A pair (sometimes called a *dotted pair*) is a record structure
with two fields called the car and cdr fields (for historical
reasons). Pairs are created by the procedure `cons`

. The
car and cdr fields are accessed by the procedures `car`

and
`cdr`

. The car and cdr fields are assigned by the procedures
`set-car!`

and `set-cdr!`

.

Pairs are used primarily to represent lists. A *list* can be
defined recursively as either the empty list or a pair whose
cdr is a list. More precisely, the set of lists is defined as
the smallest set * X* such that:

The empty list is in

.`X`

If

is in`list`

, then any pair whose cdr field contains`X`

is also in`list`

.`X`

The objects in the car fields of successive pairs of a list are the elements of the list. For example, a two-element list is a pair whose car is the first element and whose cdr is a pair whose car is the second element and whose cdr is the empty list. The length of a list is the number of elements, which is the same as the number of pairs.

The empty list is a special object of its own type. It is not a pair, it has no elements, and its length is zero.

*Note:* The above definitions imply that all lists have finite
length and are terminated by the empty list.

The most general notation (external representation) for
Scheme pairs is the “dotted” notation `(`

where * c1* .

`c2`

`c1`

`c2`

`(4 . 5)`

is a pair whose car is 4 and
whose cdr is 5. Note that `(4 . 5)`

is the external representation
of a pair, not an expression that evaluates to a pair.
A more streamlined notation can be used for lists: the
elements of the list are simply enclosed in parentheses and
separated by spaces. The empty list is written `()`

.
For example,

(a b c d e)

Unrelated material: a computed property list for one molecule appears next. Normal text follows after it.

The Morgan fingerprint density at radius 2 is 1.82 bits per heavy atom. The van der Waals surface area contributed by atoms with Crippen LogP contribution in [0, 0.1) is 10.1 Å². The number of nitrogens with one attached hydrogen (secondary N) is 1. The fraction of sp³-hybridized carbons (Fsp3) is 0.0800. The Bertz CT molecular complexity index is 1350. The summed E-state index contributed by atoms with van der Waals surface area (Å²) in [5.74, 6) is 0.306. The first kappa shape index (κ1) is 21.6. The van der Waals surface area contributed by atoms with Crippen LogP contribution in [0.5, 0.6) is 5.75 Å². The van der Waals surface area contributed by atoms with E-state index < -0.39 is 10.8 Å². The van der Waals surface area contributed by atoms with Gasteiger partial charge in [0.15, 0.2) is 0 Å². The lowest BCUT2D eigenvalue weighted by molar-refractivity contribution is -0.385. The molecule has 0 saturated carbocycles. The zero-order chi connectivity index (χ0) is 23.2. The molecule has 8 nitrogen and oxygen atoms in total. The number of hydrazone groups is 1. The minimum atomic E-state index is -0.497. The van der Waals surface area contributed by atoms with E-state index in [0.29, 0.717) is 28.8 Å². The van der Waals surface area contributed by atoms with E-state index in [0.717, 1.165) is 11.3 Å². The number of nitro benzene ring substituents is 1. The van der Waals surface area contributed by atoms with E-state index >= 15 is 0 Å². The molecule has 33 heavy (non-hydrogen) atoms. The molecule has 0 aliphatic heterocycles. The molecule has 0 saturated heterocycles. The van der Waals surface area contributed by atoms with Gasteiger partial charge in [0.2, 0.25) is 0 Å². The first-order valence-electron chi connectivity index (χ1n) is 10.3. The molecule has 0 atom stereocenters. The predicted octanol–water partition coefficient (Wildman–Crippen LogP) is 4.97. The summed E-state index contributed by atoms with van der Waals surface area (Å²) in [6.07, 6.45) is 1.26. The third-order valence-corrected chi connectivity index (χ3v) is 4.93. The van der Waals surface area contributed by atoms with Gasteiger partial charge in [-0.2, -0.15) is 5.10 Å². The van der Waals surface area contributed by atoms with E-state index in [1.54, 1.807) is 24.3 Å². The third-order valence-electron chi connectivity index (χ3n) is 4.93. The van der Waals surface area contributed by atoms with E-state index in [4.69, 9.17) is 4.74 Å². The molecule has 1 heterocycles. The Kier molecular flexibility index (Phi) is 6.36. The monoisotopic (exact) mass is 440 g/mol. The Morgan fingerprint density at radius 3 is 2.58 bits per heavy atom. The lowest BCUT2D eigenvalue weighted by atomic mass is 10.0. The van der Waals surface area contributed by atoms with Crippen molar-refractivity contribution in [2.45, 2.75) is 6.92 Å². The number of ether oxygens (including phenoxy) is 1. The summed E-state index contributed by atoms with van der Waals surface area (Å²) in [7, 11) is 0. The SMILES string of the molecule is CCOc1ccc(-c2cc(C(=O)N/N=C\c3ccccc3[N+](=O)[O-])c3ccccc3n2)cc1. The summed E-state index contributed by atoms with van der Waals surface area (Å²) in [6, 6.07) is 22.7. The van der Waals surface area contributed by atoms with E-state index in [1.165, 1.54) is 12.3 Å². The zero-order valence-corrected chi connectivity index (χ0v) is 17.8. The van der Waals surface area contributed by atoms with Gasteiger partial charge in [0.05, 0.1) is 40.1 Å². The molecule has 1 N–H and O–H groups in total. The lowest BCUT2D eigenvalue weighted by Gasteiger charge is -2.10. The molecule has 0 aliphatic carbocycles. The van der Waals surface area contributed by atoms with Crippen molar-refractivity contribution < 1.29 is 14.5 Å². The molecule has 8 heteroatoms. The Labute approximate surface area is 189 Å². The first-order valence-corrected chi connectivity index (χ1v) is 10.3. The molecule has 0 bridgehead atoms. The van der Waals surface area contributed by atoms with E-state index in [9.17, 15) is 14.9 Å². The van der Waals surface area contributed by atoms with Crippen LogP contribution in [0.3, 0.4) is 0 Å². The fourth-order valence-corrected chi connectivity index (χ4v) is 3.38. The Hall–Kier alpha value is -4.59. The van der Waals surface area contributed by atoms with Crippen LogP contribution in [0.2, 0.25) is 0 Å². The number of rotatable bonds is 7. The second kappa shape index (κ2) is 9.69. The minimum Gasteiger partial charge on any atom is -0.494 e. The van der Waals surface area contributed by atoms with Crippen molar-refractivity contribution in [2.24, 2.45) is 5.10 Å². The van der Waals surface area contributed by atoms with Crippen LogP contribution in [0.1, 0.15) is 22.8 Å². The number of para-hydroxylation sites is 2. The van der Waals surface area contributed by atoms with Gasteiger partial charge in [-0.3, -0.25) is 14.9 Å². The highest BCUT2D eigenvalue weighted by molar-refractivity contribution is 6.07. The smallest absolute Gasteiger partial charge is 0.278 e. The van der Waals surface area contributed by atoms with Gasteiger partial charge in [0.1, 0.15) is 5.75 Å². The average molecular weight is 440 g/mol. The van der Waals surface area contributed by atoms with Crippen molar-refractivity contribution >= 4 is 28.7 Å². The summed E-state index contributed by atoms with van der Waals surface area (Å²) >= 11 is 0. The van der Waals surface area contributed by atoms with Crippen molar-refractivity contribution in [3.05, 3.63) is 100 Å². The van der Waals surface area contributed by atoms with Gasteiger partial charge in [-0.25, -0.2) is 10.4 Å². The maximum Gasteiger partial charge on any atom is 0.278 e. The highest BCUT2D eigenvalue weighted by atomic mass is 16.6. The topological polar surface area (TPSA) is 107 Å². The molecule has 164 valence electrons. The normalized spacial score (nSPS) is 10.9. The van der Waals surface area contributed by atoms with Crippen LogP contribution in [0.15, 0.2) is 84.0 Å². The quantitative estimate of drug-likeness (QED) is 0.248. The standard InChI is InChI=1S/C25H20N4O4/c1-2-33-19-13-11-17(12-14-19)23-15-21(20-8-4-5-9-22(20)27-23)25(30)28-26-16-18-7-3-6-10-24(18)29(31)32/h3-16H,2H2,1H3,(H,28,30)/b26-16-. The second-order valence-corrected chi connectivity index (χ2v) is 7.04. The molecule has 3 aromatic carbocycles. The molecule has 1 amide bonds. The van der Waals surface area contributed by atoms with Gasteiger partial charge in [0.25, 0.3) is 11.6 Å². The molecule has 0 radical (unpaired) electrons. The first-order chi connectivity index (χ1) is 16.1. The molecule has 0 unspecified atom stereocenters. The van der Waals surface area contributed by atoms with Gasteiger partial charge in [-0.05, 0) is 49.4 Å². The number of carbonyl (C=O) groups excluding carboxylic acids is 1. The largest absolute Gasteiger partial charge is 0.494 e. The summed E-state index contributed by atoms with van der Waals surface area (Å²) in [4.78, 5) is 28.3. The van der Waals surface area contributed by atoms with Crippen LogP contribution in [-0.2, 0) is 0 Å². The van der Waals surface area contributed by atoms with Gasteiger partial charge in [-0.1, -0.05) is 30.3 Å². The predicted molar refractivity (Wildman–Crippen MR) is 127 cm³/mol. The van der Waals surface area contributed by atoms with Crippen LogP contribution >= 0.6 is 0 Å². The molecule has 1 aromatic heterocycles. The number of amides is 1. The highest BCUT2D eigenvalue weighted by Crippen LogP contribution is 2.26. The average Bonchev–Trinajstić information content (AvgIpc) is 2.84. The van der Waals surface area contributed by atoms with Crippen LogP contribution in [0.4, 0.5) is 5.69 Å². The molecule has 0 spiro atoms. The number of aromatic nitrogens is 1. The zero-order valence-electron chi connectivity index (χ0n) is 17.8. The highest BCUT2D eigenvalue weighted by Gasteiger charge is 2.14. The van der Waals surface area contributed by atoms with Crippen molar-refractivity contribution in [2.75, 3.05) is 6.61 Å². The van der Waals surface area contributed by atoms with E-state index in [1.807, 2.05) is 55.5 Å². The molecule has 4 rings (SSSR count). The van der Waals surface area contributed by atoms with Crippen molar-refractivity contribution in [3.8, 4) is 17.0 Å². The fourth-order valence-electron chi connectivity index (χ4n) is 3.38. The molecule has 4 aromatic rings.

and

(a . (b . (c . (d . (e . ())))))

are equivalent notations for a list of symbols.

A chain of pairs not ending in the empty list is called an
*improper list*. Note that an improper list is not a list.
The list and dotted notations can be combined to represent
improper lists:

(a b c . d)

is equivalent to

(a . (b . (c . d)))

*Needs to finish merging from R7RS!*

Returns a newly allocated list of

elements. If a second argument is given, the each element is initialized to`k`

. Otherwise the initial contents of each element is unspecified.`fill`

(make-list 2 3) ⇒ (3 3)

The SRFI-1 List Library
is available, though not enabled by default. To use its functions you
must `(require 'list-lib)`

or `(require 'srfi-1)`

.

(require 'list-lib) (iota 5 0 -0.5) ⇒ (0.0 -0.5 -1.0 -1.5 -2.0)

The result is a list consisting of the elements of

in reverse order. No new pairs are allocated, instead the pairs of`list`

are re-used, with`list`

`cdr`

cells ofreversed in place. Note that if`list`

was pair, it becomes the last pair of the reversed result.`list`

SRFI-101
specifies immutable (read-only) lists with fast (logarithmic) indexing
and functional
update (i.e. return a modified list).
These are implemented by a `RAPair`

class
which extends the generic `pair`

type, which means that most
code that expects a standard list will work on these lists as well.